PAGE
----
Today, we're going to...
... for the first time!
As you may have noticed, Kansas City's weather has been unseasonably warm this spring. The other day at work, I was looking at my timeline of things that needed to be accomplished in May and I started freaking out thinking that it was May and that I was very behind on the campaign timeline. Turns out it's actually March. The already-flowering Bradford Pear tree outside of my balcony indicates otherwise, but it is indeed March.
With this delightfully warm weather I find myself inclined to doze in the sun and seek out vast expanses of green grass to play on. What better place to do this than the World War I Museum located near Union Station?
The grounds are vast and well-kept.
Just look at all that grass to play on!
You may recognize this photo as a backdrop from every KC wedding photo album EVER.
There are way cool sphinx-like things that protect the actual memorial.
Beginning April 5, the museum will feature a new exhibition entitled World War I All-Stars: Sports & the Inter-Allied Games. I don't know about you, but that sounds entirely interesting. My grandfather would have been sent overseas to fight (not in WWI or WWII), but he got to stay back because his softball team was headed for Regionals later that week. How awesome is that? I think it says a lot about the importance cultures place on sports and athleticism when they take precedence over war.
A few fun facts about the Museum:
- The French-made Renault FT-17 tank was recently showcased (along with the KC skyline) in an episode of Mysteries at the Museum ("Volumn 12"). Yes, I frequently watch and enjoy that show. Forensic research found that the tank witnessed the final battle of the war, making it one of the most important (and expensive) surviving tanks in history. According to an employee at the museum, this is a must-see attraction and most visitor's favorites. She was kind enough to even send me a press release about the tank.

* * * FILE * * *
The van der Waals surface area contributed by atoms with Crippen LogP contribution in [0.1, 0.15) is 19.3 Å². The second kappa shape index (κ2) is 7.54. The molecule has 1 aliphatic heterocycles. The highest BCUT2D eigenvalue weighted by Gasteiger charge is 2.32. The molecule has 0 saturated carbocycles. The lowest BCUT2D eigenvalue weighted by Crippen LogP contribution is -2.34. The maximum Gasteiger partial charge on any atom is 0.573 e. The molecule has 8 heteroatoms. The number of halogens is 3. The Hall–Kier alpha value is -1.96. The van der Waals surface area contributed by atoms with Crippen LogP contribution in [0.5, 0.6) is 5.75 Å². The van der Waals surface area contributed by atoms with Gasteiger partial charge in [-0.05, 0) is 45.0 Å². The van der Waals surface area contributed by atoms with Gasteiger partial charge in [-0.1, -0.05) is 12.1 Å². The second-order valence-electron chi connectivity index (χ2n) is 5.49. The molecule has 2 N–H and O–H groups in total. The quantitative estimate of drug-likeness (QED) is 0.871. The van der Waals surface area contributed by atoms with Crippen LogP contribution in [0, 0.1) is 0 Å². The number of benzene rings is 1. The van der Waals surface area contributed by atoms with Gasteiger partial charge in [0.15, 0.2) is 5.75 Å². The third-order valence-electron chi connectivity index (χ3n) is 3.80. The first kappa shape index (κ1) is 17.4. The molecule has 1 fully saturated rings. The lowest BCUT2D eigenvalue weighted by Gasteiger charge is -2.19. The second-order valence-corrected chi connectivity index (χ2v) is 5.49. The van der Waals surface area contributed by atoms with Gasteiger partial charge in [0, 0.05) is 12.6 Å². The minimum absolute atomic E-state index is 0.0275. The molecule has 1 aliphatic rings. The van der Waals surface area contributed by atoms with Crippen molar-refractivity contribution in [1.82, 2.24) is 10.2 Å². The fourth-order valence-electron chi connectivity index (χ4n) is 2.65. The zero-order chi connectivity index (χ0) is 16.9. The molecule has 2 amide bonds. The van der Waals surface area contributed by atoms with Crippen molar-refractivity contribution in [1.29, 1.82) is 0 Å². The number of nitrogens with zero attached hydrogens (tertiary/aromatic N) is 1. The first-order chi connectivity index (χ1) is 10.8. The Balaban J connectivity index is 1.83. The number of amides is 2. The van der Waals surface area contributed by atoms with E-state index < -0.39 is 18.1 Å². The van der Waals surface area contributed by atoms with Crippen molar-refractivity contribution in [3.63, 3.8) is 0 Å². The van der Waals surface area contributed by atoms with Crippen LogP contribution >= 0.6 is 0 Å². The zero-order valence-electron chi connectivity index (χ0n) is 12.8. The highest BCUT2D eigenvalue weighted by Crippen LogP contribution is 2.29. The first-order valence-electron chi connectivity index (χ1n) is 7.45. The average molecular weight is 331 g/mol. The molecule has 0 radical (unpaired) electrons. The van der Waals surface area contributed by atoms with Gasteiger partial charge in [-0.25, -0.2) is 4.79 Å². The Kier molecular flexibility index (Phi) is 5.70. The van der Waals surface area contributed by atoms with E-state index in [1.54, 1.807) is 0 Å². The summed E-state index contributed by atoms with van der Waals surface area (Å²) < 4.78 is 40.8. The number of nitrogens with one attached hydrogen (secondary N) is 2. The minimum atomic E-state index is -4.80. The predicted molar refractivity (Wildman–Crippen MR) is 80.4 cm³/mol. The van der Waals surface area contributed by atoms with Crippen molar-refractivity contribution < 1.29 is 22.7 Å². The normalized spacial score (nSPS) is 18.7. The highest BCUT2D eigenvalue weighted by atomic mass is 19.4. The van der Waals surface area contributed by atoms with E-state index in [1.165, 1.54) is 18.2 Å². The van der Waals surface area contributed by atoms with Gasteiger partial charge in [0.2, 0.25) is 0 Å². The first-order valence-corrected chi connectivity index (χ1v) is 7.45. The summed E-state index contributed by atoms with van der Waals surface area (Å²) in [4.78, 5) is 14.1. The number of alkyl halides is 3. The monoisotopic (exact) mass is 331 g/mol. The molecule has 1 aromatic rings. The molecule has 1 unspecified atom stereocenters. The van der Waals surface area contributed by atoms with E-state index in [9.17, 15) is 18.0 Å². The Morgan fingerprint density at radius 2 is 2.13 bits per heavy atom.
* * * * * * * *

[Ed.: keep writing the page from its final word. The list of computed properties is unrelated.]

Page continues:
- The museum was designed by the same fellow who designed the Holocaust Museum in Washington DC.
- The museum itself is located under the memorial.
- The memorial was completed in 1926.
- The memorial's eternal flame was almost extinguished in 2009 due to the city's budget cuts. Save the Flame was developed to keep the fire burning. It costs the non-profit museum roughly $68,000 per year to keep the flame alight.
- The design of the building is "classic Egyptian revival." That's as patriotic is it gets, people.
- For the majority of history since WWI, this memorial was the only memorial commemorating The Great War in the United States. It's the only museum of the subject in the US.
- The field of poppies that mark the entrance into the museum is wicked awesome.